About two months ago I bought a Sony ebook reader. I had two main reasons: I was going on holiday and wanted to take a few books to read, but did not want to be encumbered with their weight and more importantly I have a book storage problem. I like to read and I read a lot; as a result I have too many books: over 30 meters of them. Books storage has become a problem. Well, it’s been a problem for a few years.
So I bought a Sony PRS-505, at present the most widely available ebook reader in the UK.
I hate reading documents on an computer screen, so I wasn’t expecting much from an ebook reader. I’ve been pleasantly surprised – the ergonomics of reading on the Sony ereader are unexpectedly good:
- The ereader screen closely approximates paper. The contrast is not as good as black ink on new white paper, but it is as good as an old book where the pages have yellowed a bit. Because the screen is passive reading is bright sunlight is not a problem.
- The page-turning buttons are conveniently placed. There are two sets of page-turning buttons, so it’s easy to turn the page whether you are holding the ereader in your left or your right hand.
- Battery life is about 7000 page turns, so you don’t need to worry about the battery running out.
Sony made some good choices with the design: the ereader can be charged via a USB cable, so you don’t need a separate charger (although you can buy one if you want) and the ereader supports SD cards.
In short, once I got some books onto my Sony ereader, I had a pleasant reading experience.
And there’s the rub: it’s a pain to get books onto the ereader. There are two reasons for this:
- The ebook Library software supplied by Sony is truly awful.
- There aren’t many suppliers of ebooks for the Sony ereader.
ebook Library software
This software is designed to allow you to manage your book collection on the ereader. It’s equivalent to iTunes, however it’s nowhere near as easy to use. Moving books on and off the ereader is not intuitive and it’s easy to get duplicate copies of books on the ereader’s internal memory and SD card.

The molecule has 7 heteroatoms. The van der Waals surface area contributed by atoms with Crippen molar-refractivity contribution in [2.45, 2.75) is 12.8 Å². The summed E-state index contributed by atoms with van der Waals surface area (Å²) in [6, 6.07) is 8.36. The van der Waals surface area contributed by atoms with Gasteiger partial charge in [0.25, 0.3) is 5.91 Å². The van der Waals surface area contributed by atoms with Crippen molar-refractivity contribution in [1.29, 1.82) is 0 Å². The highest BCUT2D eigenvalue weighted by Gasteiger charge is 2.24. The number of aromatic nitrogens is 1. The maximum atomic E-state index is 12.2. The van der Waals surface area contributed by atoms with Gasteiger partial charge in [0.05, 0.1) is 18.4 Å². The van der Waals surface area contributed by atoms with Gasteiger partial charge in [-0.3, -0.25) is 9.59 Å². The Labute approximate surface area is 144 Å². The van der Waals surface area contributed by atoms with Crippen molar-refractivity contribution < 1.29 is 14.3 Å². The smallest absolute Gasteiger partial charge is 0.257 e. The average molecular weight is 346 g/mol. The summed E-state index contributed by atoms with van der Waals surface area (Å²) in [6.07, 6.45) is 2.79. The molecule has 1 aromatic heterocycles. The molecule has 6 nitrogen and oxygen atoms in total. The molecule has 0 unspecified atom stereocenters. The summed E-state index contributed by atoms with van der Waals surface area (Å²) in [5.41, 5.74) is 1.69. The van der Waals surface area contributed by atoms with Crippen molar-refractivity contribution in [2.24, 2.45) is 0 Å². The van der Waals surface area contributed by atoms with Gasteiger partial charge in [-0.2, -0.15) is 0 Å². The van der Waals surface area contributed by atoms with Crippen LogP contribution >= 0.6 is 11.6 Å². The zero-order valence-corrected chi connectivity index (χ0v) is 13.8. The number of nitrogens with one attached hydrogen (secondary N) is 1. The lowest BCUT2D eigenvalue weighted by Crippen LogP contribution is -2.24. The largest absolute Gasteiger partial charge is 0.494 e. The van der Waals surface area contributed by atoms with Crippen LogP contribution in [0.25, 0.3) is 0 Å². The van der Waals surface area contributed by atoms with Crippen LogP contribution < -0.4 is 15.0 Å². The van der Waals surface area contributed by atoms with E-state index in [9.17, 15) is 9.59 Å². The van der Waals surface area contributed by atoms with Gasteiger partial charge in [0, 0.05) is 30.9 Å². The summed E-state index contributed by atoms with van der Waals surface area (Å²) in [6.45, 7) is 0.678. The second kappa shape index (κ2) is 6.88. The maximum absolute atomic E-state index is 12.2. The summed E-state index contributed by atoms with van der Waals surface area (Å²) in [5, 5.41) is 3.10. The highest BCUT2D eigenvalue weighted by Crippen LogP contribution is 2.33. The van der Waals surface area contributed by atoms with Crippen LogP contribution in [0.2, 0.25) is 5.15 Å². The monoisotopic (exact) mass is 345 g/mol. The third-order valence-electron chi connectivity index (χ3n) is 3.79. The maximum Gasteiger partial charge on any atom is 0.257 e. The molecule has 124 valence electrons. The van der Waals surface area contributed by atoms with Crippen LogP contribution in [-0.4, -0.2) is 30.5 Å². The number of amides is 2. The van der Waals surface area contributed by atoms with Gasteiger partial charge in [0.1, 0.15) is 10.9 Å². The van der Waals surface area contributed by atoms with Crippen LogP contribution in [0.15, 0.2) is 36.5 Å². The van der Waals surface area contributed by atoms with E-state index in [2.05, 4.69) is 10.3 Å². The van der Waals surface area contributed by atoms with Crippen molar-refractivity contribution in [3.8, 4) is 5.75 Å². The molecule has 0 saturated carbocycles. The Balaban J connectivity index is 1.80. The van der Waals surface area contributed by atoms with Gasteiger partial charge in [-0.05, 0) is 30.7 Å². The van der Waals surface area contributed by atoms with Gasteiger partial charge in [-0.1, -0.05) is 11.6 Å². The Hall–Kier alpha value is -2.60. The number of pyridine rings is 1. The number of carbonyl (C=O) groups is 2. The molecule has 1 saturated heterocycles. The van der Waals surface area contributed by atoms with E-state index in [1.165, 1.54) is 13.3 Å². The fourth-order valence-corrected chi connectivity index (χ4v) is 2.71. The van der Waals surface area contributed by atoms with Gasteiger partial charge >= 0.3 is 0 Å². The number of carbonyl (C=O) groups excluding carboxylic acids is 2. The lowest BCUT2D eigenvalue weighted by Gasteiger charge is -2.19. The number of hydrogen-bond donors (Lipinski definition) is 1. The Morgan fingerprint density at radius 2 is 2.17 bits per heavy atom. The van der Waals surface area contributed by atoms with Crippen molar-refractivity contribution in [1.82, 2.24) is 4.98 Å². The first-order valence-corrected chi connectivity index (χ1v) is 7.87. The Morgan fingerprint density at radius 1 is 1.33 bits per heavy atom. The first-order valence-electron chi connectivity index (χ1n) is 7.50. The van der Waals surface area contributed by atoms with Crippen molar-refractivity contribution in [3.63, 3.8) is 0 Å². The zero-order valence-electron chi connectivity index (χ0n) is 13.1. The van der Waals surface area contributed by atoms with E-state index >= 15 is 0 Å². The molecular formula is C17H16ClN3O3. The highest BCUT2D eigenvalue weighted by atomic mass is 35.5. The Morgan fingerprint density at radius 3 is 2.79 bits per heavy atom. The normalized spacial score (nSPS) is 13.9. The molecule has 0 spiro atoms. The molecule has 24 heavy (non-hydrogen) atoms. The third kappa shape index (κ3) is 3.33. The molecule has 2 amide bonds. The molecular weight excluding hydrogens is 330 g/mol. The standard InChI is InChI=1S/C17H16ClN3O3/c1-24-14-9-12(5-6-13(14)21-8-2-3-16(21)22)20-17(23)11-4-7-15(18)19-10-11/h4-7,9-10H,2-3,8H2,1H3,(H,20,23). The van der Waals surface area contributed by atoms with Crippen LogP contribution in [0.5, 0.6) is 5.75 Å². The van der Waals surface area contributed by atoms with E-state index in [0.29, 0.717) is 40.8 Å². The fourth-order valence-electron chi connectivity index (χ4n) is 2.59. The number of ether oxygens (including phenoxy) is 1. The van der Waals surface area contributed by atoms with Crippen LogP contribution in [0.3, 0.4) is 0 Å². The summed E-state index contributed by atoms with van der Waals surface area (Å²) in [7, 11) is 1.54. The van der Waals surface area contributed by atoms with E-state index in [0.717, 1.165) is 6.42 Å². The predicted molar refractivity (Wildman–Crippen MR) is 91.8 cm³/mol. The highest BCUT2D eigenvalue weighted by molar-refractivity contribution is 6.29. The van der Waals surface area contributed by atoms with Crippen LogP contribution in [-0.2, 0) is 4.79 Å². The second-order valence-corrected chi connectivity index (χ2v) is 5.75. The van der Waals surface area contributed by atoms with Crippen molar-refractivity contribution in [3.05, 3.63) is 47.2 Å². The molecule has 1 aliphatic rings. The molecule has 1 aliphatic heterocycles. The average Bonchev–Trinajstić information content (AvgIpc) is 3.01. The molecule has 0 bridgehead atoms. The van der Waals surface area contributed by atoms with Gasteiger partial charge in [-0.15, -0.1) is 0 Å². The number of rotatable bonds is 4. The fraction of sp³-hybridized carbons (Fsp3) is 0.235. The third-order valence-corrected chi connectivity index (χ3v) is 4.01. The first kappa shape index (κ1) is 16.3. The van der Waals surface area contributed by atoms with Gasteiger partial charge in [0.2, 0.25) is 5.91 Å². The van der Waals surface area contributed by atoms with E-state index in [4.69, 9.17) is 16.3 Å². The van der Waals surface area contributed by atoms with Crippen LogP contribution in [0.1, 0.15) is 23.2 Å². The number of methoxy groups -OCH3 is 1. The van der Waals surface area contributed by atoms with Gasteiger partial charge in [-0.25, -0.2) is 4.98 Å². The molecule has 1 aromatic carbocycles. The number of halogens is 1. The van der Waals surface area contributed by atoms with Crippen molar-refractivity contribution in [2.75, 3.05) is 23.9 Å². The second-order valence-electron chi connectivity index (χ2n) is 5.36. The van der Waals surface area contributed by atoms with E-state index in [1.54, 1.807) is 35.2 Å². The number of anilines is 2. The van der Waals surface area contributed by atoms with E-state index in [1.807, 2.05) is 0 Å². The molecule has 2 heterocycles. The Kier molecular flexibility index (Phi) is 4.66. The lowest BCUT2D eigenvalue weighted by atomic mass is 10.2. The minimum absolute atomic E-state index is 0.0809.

In the UK Sony seems to have done deals with Waterstones, WH Smith and Borders. Although these stores have large selections of books, their selection of ebooks is limited. And their ebooks tend to be very expensive. Ebooks bought from these stores have disadvantages over paper books: you can’t lend them to a friend, you can’t sell them second hand (or give them away). What’s more ebooks are cheaper to produce and distribute than paper books. So they should be cheaper than paper books. Yet often ebooks are more expensive than paperbacks. Anyway, I refuse, as a matter of principle, to pay more for an ebook than a paper book. I hope you do too – if no one buys the ebooks at inflated prices the publishers will have to reduce the price.
An honourable mention goes to O’Reilly, they have a no-nonsense policy for their ebooks:
“When you buy an O’Reilly ebook you get lifetime access to the book, and whenever possible we make it available to you in three, DRM-free file formats—PDF, .epub, and Kindle-compatible .mobi—that you can use on the devices of your choice. Our ebook files are fully searchable, and you can cut-and-paste and print them. We also alert you when we’ve updated the files with corrections and additions.”
You can also get ebooks for free. One of the best places I’ve found so far is feedbooks. Free ebooks include out of copyright books (mostly published before 1920), books published under a creative commons license (Cory Doctorov and Lawrence Lessig are pioneers here), and authors giving away taster chapters of their books, hoping you’ll buy the whole book.
Since getting my ereader, I have become quite interested in the issue of copyright. I’ve learnt a lot and will write about it in a future blog post.
Update 23 Sept 2009: I’ve made some suggestions on how the Sony PRS-505 can be improved at Suggestion for improvement to sony ebook readers